Coverity was wrong to complain about that. The old code was correct. The new code is more correct, though, for the reason you noted. We use the timeout_period for new I/Os. It's unlikely to make any difference for really long timeouts and nvme drives are fast enough it would be hard to set one too slow, but it's better to have the code be more correct.

125 ↗(On Diff #70874)

Why is this needed? If csw is NULL, that should be a panic...

1300 ↗(On Diff #70874)

True. Coverity was complaining because strncpy() doesn't guarantee NUL termination. I thought I had seen it treated as a NUL terminated string in other parts of the code, so I thought strlcpy() would be appropriate. Upon rechecking, I see that it is used as a string within nvmecontrol, but it is copied with a strndup(), thus allowing for the possibility of non-NUL termination. Restoring the strncpy() and explicitly storing a NUL in the last byte would both quiet Coverity and be correct, as the field is over-allocated by 1 byte.

Would you agree?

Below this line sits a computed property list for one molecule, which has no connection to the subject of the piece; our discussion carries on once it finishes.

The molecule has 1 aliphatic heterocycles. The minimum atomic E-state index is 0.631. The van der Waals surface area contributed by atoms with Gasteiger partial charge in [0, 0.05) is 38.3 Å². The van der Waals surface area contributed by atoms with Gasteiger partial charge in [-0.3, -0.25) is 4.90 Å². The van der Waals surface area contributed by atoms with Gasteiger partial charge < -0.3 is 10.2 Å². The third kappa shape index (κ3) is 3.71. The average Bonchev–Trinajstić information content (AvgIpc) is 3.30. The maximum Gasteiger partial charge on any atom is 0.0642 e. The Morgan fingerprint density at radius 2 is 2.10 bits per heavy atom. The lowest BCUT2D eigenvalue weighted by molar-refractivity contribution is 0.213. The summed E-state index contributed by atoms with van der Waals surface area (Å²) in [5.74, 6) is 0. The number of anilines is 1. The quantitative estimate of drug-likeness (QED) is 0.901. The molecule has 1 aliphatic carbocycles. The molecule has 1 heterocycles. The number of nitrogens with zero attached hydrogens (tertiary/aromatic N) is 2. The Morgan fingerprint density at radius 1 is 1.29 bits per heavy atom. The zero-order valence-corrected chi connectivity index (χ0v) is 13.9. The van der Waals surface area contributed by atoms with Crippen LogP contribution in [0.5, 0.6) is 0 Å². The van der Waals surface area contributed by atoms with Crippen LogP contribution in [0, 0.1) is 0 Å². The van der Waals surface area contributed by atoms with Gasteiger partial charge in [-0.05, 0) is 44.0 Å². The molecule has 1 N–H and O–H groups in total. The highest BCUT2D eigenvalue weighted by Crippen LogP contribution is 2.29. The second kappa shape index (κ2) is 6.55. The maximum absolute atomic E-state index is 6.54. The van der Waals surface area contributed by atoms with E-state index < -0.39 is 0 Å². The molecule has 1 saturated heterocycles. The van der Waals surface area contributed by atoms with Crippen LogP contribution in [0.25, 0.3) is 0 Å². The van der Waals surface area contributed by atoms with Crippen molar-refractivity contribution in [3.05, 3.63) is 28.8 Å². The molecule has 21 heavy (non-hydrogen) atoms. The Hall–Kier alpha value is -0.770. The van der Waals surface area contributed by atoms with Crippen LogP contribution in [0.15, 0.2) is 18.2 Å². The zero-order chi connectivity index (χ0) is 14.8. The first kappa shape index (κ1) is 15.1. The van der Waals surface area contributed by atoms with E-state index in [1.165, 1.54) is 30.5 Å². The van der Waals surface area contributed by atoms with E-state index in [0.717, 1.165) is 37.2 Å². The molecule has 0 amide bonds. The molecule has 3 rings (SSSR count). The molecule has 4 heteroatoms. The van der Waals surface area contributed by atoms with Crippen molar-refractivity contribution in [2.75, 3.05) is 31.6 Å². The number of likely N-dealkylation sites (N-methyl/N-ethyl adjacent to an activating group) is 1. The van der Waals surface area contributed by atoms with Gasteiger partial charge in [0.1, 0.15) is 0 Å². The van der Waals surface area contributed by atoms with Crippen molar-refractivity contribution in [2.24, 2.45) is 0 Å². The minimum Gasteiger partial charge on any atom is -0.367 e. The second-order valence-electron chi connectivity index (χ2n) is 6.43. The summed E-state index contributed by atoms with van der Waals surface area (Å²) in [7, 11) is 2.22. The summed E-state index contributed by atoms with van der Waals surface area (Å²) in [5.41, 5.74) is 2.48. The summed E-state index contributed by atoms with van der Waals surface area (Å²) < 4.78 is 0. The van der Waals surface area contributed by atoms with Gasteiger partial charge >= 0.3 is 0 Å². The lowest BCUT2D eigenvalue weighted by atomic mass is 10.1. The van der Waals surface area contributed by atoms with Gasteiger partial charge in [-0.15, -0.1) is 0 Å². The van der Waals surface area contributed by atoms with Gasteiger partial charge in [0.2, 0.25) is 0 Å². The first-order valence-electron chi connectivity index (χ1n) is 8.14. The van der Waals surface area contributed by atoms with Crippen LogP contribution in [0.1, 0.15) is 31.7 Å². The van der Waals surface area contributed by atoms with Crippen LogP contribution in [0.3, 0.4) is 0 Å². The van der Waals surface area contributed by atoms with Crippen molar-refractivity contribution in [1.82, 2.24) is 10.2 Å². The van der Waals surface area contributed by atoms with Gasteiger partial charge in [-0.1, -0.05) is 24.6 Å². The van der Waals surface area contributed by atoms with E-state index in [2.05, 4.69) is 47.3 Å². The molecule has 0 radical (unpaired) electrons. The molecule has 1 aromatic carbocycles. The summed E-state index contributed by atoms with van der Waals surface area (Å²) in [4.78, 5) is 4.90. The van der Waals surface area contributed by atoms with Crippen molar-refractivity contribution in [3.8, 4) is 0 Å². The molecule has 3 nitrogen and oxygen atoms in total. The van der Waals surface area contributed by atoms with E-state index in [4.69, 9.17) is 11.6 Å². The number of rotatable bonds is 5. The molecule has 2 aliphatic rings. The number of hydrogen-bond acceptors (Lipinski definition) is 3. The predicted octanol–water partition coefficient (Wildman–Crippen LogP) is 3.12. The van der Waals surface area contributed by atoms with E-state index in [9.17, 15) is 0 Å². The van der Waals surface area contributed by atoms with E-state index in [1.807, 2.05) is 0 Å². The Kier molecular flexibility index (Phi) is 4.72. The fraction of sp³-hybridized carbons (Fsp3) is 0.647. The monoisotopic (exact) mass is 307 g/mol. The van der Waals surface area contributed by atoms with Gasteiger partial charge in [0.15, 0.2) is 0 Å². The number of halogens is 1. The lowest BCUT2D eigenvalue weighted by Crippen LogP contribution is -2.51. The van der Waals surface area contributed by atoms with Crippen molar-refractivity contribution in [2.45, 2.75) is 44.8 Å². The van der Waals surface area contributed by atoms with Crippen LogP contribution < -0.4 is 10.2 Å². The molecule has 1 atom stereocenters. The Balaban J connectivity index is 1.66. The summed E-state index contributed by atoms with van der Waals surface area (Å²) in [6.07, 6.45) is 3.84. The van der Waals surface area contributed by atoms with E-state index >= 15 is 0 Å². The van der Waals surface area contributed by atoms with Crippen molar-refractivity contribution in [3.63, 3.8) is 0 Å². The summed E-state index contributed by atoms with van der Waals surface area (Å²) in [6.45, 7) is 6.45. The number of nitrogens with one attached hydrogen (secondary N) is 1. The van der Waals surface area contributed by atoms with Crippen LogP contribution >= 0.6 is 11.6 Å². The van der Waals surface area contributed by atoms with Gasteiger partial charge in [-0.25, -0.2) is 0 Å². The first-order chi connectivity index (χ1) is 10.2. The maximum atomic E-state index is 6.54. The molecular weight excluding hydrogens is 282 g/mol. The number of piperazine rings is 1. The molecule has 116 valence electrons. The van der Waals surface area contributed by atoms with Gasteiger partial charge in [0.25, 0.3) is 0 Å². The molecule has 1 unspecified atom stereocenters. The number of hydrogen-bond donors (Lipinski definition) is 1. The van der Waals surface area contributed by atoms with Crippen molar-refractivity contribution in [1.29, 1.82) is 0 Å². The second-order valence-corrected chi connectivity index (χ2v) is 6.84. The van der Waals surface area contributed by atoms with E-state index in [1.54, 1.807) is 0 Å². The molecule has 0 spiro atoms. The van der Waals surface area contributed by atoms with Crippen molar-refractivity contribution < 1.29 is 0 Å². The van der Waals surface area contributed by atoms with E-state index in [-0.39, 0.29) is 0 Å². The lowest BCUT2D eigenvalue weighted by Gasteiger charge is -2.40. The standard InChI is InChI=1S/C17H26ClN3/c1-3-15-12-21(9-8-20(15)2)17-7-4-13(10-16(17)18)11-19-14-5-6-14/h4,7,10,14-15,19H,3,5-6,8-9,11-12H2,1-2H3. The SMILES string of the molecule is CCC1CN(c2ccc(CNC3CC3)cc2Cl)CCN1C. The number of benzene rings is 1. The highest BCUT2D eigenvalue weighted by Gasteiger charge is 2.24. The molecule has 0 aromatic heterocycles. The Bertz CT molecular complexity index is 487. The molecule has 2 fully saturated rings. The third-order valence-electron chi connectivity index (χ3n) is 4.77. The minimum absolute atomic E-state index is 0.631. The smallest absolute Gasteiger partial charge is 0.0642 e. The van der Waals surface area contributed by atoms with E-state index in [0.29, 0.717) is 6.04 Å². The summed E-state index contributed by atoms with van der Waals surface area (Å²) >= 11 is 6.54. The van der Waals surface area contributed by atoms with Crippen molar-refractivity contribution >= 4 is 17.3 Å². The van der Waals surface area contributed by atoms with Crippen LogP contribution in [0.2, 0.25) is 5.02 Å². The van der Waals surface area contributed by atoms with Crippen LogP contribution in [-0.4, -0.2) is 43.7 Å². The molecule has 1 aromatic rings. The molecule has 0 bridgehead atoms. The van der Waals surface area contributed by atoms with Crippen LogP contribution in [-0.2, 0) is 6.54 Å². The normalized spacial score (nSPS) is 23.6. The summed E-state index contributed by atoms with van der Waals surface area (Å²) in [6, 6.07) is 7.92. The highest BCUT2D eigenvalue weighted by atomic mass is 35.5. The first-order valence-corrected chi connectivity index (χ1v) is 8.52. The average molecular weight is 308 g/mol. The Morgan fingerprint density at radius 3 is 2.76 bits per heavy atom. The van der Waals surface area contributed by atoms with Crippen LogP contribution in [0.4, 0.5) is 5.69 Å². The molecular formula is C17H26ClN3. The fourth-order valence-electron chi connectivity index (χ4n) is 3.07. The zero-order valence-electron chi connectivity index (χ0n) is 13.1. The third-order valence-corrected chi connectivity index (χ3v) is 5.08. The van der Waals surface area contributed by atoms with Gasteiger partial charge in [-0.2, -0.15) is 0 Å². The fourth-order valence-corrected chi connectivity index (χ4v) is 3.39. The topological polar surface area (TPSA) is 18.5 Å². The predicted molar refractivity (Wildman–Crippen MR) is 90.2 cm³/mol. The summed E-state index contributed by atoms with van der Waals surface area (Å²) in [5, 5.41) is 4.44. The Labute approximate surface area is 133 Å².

125 ↗(On Diff #70874)

The csw is assigned to the return from dev_refthread() on line 119. dev_refthread() can return NULL and in fact that is checked for in other places within the kernel, so Coverity kindly suggested that the it should also be done here.

I could explicitly panic after that assignment if the value is NULL. I know some prefer to panic on the dereference rather than put in the extra code of a test and explicit panic.


Changes based on some review comments.

dab marked 4 inline comments as done.Apr 30 2020, 11:22 PM
1302 ↗(On Diff #71215)

Missing closing paren.

90 ↗(On Diff #71215)

Missing closing paren.

149 ↗(On Diff #71215)

Space before =.

FreeBSD style doesn't initialize variables in their declaration, but I won't complain, because I disagree with that. :)